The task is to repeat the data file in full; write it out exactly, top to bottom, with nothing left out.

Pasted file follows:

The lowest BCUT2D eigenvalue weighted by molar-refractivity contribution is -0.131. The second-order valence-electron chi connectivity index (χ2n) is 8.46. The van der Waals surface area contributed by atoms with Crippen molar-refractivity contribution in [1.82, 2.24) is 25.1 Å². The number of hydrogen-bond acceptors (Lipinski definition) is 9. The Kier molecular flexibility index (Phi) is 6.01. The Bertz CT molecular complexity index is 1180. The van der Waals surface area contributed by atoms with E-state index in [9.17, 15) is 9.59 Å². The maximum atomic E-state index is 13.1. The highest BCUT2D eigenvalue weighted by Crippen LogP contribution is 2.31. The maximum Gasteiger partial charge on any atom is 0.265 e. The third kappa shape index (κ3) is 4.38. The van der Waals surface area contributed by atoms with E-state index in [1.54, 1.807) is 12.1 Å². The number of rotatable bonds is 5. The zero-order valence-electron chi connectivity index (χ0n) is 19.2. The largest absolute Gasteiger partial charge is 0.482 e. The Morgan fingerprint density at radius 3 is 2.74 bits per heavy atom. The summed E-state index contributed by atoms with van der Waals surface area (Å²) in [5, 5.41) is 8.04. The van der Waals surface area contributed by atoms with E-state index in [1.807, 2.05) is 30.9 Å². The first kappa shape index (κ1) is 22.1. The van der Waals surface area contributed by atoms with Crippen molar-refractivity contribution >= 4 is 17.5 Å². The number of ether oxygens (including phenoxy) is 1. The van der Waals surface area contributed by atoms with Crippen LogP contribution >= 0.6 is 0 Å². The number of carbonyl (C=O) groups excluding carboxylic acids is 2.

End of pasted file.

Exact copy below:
The lowest BCUT2D eigenvalue weighted by molar-refractivity contribution is -0.131. The second-order valence-electron chi connectivity index (χ2n) is 8.46. The van der Waals surface area contributed by atoms with Crippen molar-refractivity contribution in [1.82, 2.24) is 25.1 Å². The number of hydrogen-bond acceptors (Lipinski definition) is 9. The Kier molecular flexibility index (Phi) is 6.01. The Bertz CT molecular complexity index is 1180. The van der Waals surface area contributed by atoms with E-state index in [9.17, 15) is 9.59 Å². The maximum atomic E-state index is 13.1. The highest BCUT2D eigenvalue weighted by Crippen LogP contribution is 2.31. The maximum Gasteiger partial charge on any atom is 0.265 e. The third kappa shape index (κ3) is 4.38. The van der Waals surface area contributed by atoms with E-state index in [1.54, 1.807) is 12.1 Å². The number of rotatable bonds is 5. The zero-order valence-electron chi connectivity index (χ0n) is 19.2. The largest absolute Gasteiger partial charge is 0.482 e. The Morgan fingerprint density at radius 3 is 2.74 bits per heavy atom. The summed E-state index contributed by atoms with van der Waals surface area (Å²) in [5, 5.41) is 8.04. The van der Waals surface area contributed by atoms with E-state index in [1.807, 2.05) is 30.9 Å². The first kappa shape index (κ1) is 22.1. The van der Waals surface area contributed by atoms with Crippen molar-refractivity contribution >= 4 is 17.5 Å². The number of ether oxygens (including phenoxy) is 1. The van der Waals surface area contributed by atoms with Crippen LogP contribution >= 0.6 is 0 Å². The number of carbonyl (C=O) groups excluding carboxylic acids is 2.